If you are introducing hay for the first time it might take them some time to start eating it, but keep persevering –it’s well worth it for your rabbits’ long term health. Offer it to them fresh every day and try different types of hay to tempt them.

Treats

Rabbit treats from pet shops are widely available, but are often high in sugar, which is bad for teeth, guts and waistlines! If you want to give your rabbits something special, or exciting for them to forage for, we recommend fresh veg, plants or herbs.

To prevent your rabbits from putting on weight, make sure you adjust their meal size according to how many treats they’ve had that day. You could put aside a portion of their nuggets or fresh fruit/veg each day to use as treats, so you can make sure they’re not accidently getting extras.

A fun way to provide treats is by turning them into a fun game – why not hide your bunnies’ favourite veg in a pile of hay for them to enjoy digging out?

Safe treats for rabbits include: (these should be avoided in overweight or obese pets)

  • Squash
  • Apples – not the pips, they’re poisonous
  • Bananas
  • Kiwi fruit
  • Melon
  • Pears
  • Plums
  • Strawberries
  • Carrots

Are my rabbits the correct weight?

It's a good idea to weigh and check your rabbits’ body shape regularly because being overweight or underweight, is bad for their health. If you’re worried about your rabbits’ weight, body shape or diet, or if you’re not sure you’re feeding them the right amount, speak to your vet for advice.

Read more about checking your rabbit’s weight and body shape.

FAQs

It’s essential that your rabbits are eating well each day. If your rabbit stops eating, this can lead to serious, or even life threatening, health problems. If you’re worried your rabbit is eating less or that they’re not eating at all, it’s essential to contact your vet.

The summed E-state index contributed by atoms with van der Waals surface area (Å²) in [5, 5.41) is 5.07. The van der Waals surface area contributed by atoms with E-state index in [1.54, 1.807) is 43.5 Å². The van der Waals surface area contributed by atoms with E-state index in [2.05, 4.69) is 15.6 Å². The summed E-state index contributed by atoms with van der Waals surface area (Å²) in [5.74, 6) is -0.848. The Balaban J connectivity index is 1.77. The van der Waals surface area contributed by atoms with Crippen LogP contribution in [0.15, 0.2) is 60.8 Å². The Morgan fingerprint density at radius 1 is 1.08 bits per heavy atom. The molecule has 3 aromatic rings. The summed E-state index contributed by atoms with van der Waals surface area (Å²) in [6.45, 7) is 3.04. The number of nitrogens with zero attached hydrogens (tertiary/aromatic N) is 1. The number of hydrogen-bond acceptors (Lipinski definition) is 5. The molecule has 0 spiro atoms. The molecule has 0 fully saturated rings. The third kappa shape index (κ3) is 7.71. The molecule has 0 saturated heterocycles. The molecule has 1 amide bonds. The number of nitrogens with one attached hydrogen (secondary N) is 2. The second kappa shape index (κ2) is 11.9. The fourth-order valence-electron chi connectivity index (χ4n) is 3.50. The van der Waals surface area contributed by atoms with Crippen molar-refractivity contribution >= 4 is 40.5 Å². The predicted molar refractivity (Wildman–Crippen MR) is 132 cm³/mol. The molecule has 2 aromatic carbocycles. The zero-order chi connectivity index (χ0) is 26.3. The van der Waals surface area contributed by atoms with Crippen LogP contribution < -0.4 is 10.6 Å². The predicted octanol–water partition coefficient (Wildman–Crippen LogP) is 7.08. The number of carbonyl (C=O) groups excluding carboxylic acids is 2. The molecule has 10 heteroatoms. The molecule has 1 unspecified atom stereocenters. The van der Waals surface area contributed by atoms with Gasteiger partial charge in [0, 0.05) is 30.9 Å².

Do my rabbits need a food bowl?

No, rabbits don’t need food bowls – in fact, they may prefer not to use them because in the wild they spend a lot of their time foraging for food. To recreate this, try scattering their food in a clean area of their cage, or in a box of hay so they have to search to find their pellets or greens. If you want to use food bowls, make sure they’re cleaned every day and have at least two bowls in different areas of their living space. This way, you can be certain your rabbits won’t stop each other eating, and you will encourage them to exercise by hopping between the bowls.

Can I feed my rabbits fruit?

It’s OK to feed your rabbits small amounts of fruit every now and again as a treat, but it’s high in sugar so shouldn’t be part of their daily diet. Apples, grapes, pears, plums and strawberries are all safe for your rabbits in small amounts (for example, 1/8th of an apple or pear).

Do rabbits love carrots?

Although many rabbits love carrots, they aren’t the healthiest option for them. They contain a lot of sugar and calories, and not much fibre to keep their guts moving. Just like fruit, carrots are okay in small amounts, as an occasional treat.

Can too much calcium in vegetables cause a problem for my rabbits?

Calcium is an essential mineral for your rabbits and they need to get the correct amount each day. If your rabbit doesn’t get enough calcium, this can lead to dental problems, but if they get too much it can play a part in bladder problems.